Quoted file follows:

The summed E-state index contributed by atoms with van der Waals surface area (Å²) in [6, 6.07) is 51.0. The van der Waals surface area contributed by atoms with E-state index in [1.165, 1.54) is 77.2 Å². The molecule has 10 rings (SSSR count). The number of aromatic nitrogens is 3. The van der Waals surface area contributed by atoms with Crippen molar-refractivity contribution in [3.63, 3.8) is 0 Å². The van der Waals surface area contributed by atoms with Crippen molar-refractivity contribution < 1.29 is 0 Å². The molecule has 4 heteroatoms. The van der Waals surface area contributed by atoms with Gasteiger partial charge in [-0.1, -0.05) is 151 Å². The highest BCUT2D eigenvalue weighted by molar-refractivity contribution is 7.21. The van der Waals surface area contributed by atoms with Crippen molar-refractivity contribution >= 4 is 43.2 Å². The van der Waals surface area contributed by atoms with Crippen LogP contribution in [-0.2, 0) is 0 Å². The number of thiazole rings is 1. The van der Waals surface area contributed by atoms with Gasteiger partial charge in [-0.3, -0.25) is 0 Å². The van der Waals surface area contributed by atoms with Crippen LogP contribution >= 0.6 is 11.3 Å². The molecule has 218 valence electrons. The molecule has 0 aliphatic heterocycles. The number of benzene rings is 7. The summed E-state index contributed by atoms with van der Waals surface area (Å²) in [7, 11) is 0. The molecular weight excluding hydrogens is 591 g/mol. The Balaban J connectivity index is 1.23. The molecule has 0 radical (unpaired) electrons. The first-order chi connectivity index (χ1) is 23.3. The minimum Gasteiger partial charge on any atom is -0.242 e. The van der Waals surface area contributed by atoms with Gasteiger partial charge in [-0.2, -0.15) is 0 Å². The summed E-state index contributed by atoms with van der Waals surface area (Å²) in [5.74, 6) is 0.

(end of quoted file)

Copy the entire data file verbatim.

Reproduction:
The summed E-state index contributed by atoms with van der Waals surface area (Å²) in [6, 6.07) is 51.0. The van der Waals surface area contributed by atoms with E-state index in [1.165, 1.54) is 77.2 Å². The molecule has 10 rings (SSSR count). The number of aromatic nitrogens is 3. The van der Waals surface area contributed by atoms with Crippen molar-refractivity contribution in [3.63, 3.8) is 0 Å². The van der Waals surface area contributed by atoms with Crippen molar-refractivity contribution < 1.29 is 0 Å². The molecule has 4 heteroatoms. The van der Waals surface area contributed by atoms with Gasteiger partial charge in [-0.1, -0.05) is 151 Å². The highest BCUT2D eigenvalue weighted by molar-refractivity contribution is 7.21. The van der Waals surface area contributed by atoms with Crippen molar-refractivity contribution >= 4 is 43.2 Å². The van der Waals surface area contributed by atoms with Crippen LogP contribution in [-0.2, 0) is 0 Å². The number of thiazole rings is 1. The van der Waals surface area contributed by atoms with Gasteiger partial charge in [-0.3, -0.25) is 0 Å². The van der Waals surface area contributed by atoms with Crippen LogP contribution >= 0.6 is 11.3 Å². The molecule has 218 valence electrons. The molecule has 0 aliphatic heterocycles. The number of benzene rings is 7. The summed E-state index contributed by atoms with van der Waals surface area (Å²) in [7, 11) is 0. The molecular weight excluding hydrogens is 591 g/mol. The Balaban J connectivity index is 1.23. The molecule has 0 radical (unpaired) electrons. The first-order chi connectivity index (χ1) is 23.3. The minimum Gasteiger partial charge on any atom is -0.242 e. The van der Waals surface area contributed by atoms with Gasteiger partial charge in [-0.2, -0.15) is 0 Å². The summed E-state index contributed by atoms with van der Waals surface area (Å²) in [5.74, 6) is 0.